As for the faults I mentioned earlier, they are only very minor and for the most part go unnoticed. There are a few instances of aliasing, such as on a stairway guardrail. They are very hard to detect, and are really inconsequential. There is also a small problem with some light edge enhancement, but again it is trivial.

The disc is single sided and dual layered, with the layer change occurring at 83:36. The layer change is placed at a good position in the middle of an inactive scene. It does not interrupt any audio and is not overly disruptive. There are no subtitles available on this disc, which seems a bit ridiculous.


There is one audio track available on the disc; in English Dolby Digital 5.1. Since this is a very dialogue driven film, don’t expect too much from the audio. That being said, however, the audio transfer is about as good as it can get on a movie of this style. Chatter in the main rooms can be heard all around you with good use of the surround in such scenes.

In the few outdoor scenes, ambient sounds are also created well with the surrounds, with birds chirping and fountains flowing all around the place. The subwoofer is used primarily to support the film’s score and there are zero problems with audio synch. The dialogue mixing is very well done, it is easy to hear everything that's being said. Some viewers may have trouble with a few of the accents, as a couple of them are quite strongly Scottish.

The score is by Patrick Doyle, who worked on Bridget Jones’s Diary and Great Expectations. It is a collection of instrumental music that is associated with the era, and it complements the film well. It has a very orchestral feel to it.


Plenty of extras are included, most of them being very interesting and informative:

Audio Commentary - This feature length audio commentary is done by director Robert Altman, production designer and Robert Altman’s son Stephen Altman, and producer David Levy. On the whole it is quite interesting, with Robert Altman talking predominantly about the technical aspects of the film and the process they went through to obtain authenticity. It can get a little convoluted and slow at times, but not to the point of being unbearable. I noticed that on the Region 1 disc there is another commentary by screenwriter Julian Fellowes, and it is disappointing that it has not been included in the Region 4 release.

The Making of Gosford Park - Presented in full frame and Dolby Digital 2.0 sound, this is a typical making of documentary. Many interviews are here, including Robert Altman, and a lot of the cast. It runs for 19:52, and I found it to be very informative.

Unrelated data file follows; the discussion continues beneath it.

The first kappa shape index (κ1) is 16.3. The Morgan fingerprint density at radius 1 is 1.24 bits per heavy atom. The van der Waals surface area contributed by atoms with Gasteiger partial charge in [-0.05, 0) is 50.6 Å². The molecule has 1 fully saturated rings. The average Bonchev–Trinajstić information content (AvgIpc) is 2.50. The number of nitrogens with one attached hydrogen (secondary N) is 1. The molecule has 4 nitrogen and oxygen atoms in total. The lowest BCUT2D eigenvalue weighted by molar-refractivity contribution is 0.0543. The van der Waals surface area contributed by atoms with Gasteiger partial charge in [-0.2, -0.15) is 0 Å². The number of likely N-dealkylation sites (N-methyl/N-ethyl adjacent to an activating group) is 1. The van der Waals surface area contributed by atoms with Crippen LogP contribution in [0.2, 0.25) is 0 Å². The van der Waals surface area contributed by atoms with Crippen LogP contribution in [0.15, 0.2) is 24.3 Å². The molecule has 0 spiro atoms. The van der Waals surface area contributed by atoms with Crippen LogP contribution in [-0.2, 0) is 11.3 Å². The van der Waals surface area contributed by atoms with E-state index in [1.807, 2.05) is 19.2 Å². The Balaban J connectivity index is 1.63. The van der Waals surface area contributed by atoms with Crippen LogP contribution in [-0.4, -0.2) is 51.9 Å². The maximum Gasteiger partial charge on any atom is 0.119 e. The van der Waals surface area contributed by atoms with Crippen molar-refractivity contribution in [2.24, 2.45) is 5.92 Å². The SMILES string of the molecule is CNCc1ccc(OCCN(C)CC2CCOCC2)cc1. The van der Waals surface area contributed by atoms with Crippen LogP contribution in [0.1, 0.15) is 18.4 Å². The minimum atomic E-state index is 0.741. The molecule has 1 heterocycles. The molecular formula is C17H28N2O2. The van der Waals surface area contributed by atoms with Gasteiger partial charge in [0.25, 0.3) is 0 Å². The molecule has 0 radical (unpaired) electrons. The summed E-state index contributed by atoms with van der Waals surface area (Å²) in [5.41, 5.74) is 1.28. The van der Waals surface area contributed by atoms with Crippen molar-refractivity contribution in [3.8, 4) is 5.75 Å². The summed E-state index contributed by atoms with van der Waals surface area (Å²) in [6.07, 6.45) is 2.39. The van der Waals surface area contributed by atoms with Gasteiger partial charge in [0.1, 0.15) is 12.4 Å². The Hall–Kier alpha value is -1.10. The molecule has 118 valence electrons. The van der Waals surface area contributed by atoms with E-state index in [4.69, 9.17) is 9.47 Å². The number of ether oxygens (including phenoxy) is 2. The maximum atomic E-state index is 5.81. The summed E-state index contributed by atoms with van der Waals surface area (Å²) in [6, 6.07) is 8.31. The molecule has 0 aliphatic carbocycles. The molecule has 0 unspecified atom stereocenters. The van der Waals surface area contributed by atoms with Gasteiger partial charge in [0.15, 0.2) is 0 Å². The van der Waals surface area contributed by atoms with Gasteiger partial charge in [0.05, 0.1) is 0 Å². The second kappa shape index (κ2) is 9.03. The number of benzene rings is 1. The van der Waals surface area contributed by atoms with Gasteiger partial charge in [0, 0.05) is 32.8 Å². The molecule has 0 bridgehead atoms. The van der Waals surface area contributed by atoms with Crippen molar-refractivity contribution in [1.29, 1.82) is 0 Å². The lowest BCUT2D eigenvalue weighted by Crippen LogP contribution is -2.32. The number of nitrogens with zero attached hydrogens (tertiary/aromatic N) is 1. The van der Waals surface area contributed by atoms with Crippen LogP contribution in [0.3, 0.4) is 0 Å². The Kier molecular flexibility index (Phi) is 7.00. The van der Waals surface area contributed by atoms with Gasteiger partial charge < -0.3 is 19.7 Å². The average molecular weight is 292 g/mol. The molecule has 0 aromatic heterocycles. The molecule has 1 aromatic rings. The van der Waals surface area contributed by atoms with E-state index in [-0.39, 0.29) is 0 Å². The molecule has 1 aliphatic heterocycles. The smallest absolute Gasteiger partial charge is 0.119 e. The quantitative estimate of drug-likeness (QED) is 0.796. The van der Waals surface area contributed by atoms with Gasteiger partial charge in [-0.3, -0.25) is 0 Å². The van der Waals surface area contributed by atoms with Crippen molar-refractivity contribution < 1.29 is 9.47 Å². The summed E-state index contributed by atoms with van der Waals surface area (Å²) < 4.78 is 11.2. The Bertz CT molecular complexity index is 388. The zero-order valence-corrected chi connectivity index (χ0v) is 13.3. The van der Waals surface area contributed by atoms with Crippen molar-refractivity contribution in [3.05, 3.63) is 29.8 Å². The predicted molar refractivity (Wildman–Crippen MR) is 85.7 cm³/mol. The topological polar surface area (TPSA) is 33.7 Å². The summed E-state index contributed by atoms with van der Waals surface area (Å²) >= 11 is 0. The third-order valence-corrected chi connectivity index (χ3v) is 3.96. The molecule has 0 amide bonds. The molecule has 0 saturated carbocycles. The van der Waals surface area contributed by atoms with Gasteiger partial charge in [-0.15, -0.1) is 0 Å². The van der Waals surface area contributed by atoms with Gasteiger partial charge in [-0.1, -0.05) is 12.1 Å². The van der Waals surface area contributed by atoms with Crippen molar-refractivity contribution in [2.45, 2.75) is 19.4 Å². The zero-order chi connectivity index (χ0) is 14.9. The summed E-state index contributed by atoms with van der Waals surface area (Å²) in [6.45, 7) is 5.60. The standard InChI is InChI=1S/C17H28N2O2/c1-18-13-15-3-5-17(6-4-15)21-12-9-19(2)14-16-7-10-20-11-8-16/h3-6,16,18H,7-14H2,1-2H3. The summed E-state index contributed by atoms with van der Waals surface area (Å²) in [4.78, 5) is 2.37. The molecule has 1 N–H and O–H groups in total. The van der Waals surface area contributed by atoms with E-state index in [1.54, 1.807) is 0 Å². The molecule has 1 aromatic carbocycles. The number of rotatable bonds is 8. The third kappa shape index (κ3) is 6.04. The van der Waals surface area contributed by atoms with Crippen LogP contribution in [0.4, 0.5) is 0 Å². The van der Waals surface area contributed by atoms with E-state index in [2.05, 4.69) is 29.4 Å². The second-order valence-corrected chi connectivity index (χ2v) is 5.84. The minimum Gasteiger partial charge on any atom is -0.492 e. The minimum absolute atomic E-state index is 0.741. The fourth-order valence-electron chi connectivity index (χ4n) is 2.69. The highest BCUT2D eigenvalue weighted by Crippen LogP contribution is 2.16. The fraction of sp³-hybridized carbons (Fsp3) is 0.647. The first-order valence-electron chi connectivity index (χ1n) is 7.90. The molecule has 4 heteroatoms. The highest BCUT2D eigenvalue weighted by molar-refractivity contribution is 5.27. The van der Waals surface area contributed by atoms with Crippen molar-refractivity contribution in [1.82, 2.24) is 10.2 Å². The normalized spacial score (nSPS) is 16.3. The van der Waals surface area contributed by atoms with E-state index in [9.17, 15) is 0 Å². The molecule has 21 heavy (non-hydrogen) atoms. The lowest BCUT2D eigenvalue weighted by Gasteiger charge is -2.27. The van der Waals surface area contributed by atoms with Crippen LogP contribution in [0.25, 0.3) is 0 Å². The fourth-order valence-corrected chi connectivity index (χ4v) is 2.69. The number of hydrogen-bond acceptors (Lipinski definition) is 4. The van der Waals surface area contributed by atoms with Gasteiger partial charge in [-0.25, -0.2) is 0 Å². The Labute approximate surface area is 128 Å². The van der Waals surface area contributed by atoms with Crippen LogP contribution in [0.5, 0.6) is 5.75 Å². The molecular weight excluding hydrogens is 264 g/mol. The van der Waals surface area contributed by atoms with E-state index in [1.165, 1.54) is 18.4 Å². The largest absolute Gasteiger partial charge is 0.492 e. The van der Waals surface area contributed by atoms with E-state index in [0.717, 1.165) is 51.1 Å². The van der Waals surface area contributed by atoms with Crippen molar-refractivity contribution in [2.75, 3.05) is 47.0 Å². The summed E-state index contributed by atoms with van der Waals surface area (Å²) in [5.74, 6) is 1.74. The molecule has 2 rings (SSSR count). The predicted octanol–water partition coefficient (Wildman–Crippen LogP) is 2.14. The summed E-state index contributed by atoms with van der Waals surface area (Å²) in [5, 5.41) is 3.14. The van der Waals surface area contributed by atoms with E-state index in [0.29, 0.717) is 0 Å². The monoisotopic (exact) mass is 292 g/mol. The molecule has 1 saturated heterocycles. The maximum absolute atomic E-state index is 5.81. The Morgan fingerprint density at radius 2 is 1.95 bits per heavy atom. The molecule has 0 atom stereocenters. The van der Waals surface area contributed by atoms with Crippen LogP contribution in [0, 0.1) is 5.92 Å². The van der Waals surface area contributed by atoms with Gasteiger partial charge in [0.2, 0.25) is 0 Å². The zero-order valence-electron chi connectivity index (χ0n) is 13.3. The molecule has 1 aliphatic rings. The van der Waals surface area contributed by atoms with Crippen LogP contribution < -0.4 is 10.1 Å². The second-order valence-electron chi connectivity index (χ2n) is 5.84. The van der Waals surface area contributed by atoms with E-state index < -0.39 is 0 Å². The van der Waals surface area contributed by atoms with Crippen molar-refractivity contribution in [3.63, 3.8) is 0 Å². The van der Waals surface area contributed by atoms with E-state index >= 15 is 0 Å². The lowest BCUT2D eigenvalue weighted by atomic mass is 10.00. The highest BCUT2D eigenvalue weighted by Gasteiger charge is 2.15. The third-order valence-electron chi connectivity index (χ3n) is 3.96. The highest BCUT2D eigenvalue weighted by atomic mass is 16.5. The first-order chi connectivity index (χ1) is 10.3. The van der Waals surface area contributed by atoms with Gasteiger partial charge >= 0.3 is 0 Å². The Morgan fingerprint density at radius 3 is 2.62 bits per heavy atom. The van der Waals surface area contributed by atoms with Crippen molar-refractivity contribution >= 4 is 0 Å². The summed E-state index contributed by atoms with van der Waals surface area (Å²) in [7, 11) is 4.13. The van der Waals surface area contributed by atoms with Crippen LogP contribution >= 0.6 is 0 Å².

The Authenticity of Gosford Park - Running for 8:39, this is a brief look at how the production team went about recreating the sets for the 1930s era. It contains interviews with three people who were hired who actually worked in the time period in which the film was set. They were on set most of the time to tell the producers what was right and wrong, and how to do things so that they were authentic and true to the era. It is presented in full frame and in Dolby Digital 2.0.

Cast & filmmaker Q&A Session - Presented in full frame and Dolby Digital 2.0, this is a Q&A session with the cast and crew that was filmed at the Academy of Television Arts and Sciences Foundation. The crew present is director Robert Altman, writer Julian Fellowes, and producer David Levy. The cast present are Bob Balaban, Kelly Macdonald, Helen Mirren, Jeremy Northam and Ryan Phillippe. Overall quite an interesting discussion.

Deleted Scenes - 15 deleted scenes in total, presented as one continuous piece and chaptered. They are presented in the original aspect ratio of the film which is 2.35:1, and in Dolby Digital 2.0. Commentary by the same team that does the feature commentary is optional.

Theatrical Trailer - Running for 1:48, the original theatrical trailer is presented in an aspect ratio the same as the DVD version of the film (1.78:1), and is in Dolby Digital 2.0 sound.


With outstanding performances from the entire cast, amazing attention to detail on the sets and costumes, a fantastic Academy Award winning script and brilliant directing by Robert Altman, Gosford Park is without a doubt one of the standout films released this year on DVD. It is not, however, a film for everyone. Some might complain about its slow pace, the sometimes confusing relationships between the huge cast, and the fact that not much really happens on the surface. But if you are prepared to invest the time and brain power to properly view the film, it is well worth it and you will be rewarded with the full impact of one of the best films of the last few years.

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      And I quote...
    "A good transfer for an outstanding film, Gosford Park may not be a movie for the masses, but it is without doubt one of the finest films of the last few years..."
    - Robert Mack
      Review Equipment
    • DVD Player:
          Sony DVP-NS300
    • TV:
          Sony 68cm
    • Receiver:
          Sony STR-DE475
    • Speakers:
    • Centre Speaker:
    • Surrounds:
    • Subwoofer:
          Sony Active Superwoofer
    • Audio Cables:
          Standard RCA
    • Video Cables:
          standard s-video